Gaps in Human Factors Visibility Research

The panelists also discussed gaps in human factors visibility research. They noted that the interaction between cars and connectivity is an important innovation, particularly in terms of driver perception. Vehicles will be able to send messages to other vehicles without any dependence on conditions. This is because intervehicle communication relies on established infrastructure, including lights, signs, markings, and sounds (e.g., horns). The panelists suggested that the loop needs to be closed between visibility devices and the capabilities of different drivers. More specifically, individual differences need to be studied and accounted for to ensure that these new visibility technologies can adapt to a wide variety of drivers. The panelists mentioned that researchers should study young, old, experienced, and novice drivers, and analyze their varying visibility requirements and mental capacity to understand the world around them.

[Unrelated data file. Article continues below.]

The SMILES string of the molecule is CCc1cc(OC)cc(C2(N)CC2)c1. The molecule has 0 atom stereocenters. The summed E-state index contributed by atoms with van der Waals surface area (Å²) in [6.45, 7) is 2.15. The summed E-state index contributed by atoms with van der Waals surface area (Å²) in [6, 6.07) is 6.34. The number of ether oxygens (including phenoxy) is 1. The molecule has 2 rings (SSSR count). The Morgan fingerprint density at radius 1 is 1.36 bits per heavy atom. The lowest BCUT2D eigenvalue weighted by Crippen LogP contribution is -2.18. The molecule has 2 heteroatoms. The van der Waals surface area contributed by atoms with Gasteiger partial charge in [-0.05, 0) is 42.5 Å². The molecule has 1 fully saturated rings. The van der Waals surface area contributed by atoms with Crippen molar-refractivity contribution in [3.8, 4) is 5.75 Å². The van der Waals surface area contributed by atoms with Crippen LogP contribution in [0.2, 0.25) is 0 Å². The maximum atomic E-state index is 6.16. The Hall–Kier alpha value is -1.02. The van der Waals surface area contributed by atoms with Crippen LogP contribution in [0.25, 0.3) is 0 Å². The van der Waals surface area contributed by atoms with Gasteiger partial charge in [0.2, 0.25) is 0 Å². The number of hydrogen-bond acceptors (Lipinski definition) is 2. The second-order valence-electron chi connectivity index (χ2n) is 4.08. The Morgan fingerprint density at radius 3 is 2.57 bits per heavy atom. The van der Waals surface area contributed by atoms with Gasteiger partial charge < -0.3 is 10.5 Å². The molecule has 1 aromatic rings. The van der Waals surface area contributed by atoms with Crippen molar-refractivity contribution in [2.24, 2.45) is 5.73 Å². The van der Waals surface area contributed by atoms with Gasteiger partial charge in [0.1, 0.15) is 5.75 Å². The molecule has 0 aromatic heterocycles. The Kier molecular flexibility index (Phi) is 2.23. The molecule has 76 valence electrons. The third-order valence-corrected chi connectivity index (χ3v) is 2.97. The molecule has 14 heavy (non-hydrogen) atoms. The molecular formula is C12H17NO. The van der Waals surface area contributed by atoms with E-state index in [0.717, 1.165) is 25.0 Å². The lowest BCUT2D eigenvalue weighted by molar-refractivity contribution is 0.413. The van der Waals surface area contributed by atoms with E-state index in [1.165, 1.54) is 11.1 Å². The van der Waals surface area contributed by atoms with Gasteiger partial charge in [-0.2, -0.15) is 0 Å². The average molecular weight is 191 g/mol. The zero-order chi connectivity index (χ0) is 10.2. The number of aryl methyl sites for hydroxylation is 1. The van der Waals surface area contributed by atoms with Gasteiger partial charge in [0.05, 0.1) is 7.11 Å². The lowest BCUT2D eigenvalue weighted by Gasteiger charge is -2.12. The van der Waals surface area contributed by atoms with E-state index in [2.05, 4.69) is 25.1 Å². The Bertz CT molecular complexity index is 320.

According to the panelists, the infrastructure currently available encompasses the environment as a system of parts. These parts (e.g., street signs, traffic lights, and lane markings) are not "interconnected," but they work together to ensure safe highway and roadway travel. The panelists mentioned that one goal is to tighten up this system of parts by taking inputs from vehicles as part of future Intelligent Transportation System installations to form a cohesive system. During the discussion, the panelists also noted that researchers have previously conducted studies to analyze the effects of lighting on driver performance to model behaviors. The researchers focused on the direction of drivers' vision and which components of the visual system aided or inhibited a driver's visible acuity. When considering visibility and interconnectivity as a whole system, the panelists suggested that information silos need to be identified and broken down. The panelists put forward two specific questions that need to be answered: (1) does really good retroreflectivity mean that more or less lighting is needed; and (2) is it a better investment for municipalities to install dimmable systems that can be increased or decreased in energy consumption, rather than repainting pavement markings every 3-6 months?